Rantz: Progressives already ruining ‘Black Panther’
The blockbuster superhero movie isn’t even out yet, but Progressives are already ruining “Black Panther.” How? They’re not judging the movie; they’re judging the message it sends and they’re using the film to push a ridiculous, false narrative about racism in America.
I’m pumped for “Black Panther.” It looks fantastic and I absolutely believe it’s important and beneficial to see films with great diversity, particularly if it serves the story. But even not, it makes sense that a black moviegoer might want to see a black main character, or a gay filmgoer see a gay character, etc. There’s value and comfort in that. But where that value ends is when it’s used to push phony narratives.
Take, for example, one of the dumbest tweets Salon.com has ever put out. The tweet claims the movie “…is the first blockbuster-format release featuring a black hero front and center.”
To be fair to Salon, this tweet is accurate — if you literally ignore every movie that disproves their claim, like both “Men in Black” films, “Hancock,” “Independence Day,” “I Am Legend,” “Bright” and “Suicide Squad.” And those are only the Will Smith blockbuster-format releases with a black hero front and center. There’s also “Blade,” “Book of Eli,” “Spawn,” and the list goes on and on. Heck, the actor who plays the “Black Panther” has had major movie releases where he’s played real life heroes Jackie Robinson and Thurgood Marshall.
So why lie about the film like Salon did? It’s really simple: they want to perpetuate a phony narrative that we live in a racist world and it’s taken us until 2018 to finally have a black hero in a film. After a ton of flack, Salon was forced to correct their tweet.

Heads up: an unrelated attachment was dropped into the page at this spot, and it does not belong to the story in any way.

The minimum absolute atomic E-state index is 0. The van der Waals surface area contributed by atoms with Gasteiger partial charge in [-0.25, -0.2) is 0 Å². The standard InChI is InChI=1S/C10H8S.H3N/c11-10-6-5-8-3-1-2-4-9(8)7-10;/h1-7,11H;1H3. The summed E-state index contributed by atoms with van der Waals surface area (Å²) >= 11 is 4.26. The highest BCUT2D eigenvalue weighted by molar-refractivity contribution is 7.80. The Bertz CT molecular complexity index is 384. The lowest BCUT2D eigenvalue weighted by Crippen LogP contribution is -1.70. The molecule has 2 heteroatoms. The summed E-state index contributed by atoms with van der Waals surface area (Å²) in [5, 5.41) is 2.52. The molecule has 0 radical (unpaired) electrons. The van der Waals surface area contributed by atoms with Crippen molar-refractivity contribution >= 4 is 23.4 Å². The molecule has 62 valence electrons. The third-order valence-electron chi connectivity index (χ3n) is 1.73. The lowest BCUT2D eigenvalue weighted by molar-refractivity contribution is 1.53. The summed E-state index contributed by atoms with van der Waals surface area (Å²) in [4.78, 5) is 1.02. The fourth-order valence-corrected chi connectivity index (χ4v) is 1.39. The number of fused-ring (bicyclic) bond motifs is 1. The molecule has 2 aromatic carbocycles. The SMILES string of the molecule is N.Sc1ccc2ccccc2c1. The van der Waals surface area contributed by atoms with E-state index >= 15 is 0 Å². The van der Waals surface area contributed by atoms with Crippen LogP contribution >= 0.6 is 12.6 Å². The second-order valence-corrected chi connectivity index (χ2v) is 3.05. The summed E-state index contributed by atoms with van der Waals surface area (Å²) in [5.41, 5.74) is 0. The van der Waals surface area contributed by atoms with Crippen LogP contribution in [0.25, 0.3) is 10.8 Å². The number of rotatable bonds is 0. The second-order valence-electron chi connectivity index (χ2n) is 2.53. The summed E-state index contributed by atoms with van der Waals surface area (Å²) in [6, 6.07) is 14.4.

The folks most excited about the “Black Panther” don’t seem to care about the movie, per se. They care about what it stands for. It’s certainly reasonable to mention what it might mean, but should that be the focus of a movie review and the impetus for the recommendation? That’s not how we’re supposed to judge movies, certainly not movie reviewers. Yet, a quick perusal of the early reviews makes it clear that they love this film for it’s black cast.
How about you just focus on your job: telling me if the movie is good or not. I don’t need old white dude Peter Travers telling me why it’s important to have a film with a large black cast; a cast that feels tokenized by white people who stupidly didn’t realize black actors can lead quality movies. It turns out, I’m smart enough to understand and appreciate the meaning of this film on my own. Travers calls the film “an answered prayer”, “a masterpiece”, “history in the making” and “revolutionary”. He can barely contain himself in this absurdly over-the-top review:
There aren’t many superhero films that blow you away with thunderous effects and also tackle ethnic and gender issues, crush racial stereotypes, celebrate women and condemn Trump-era notions of exclusionism.
Can’t I just escape one night and see a movie without having the anyone politicize it? Even if I agree with the politics of it, stop the virtue signaling reviews where you force feed me why you think it’s just so important as an excuse to tell me you’re a woke white guy.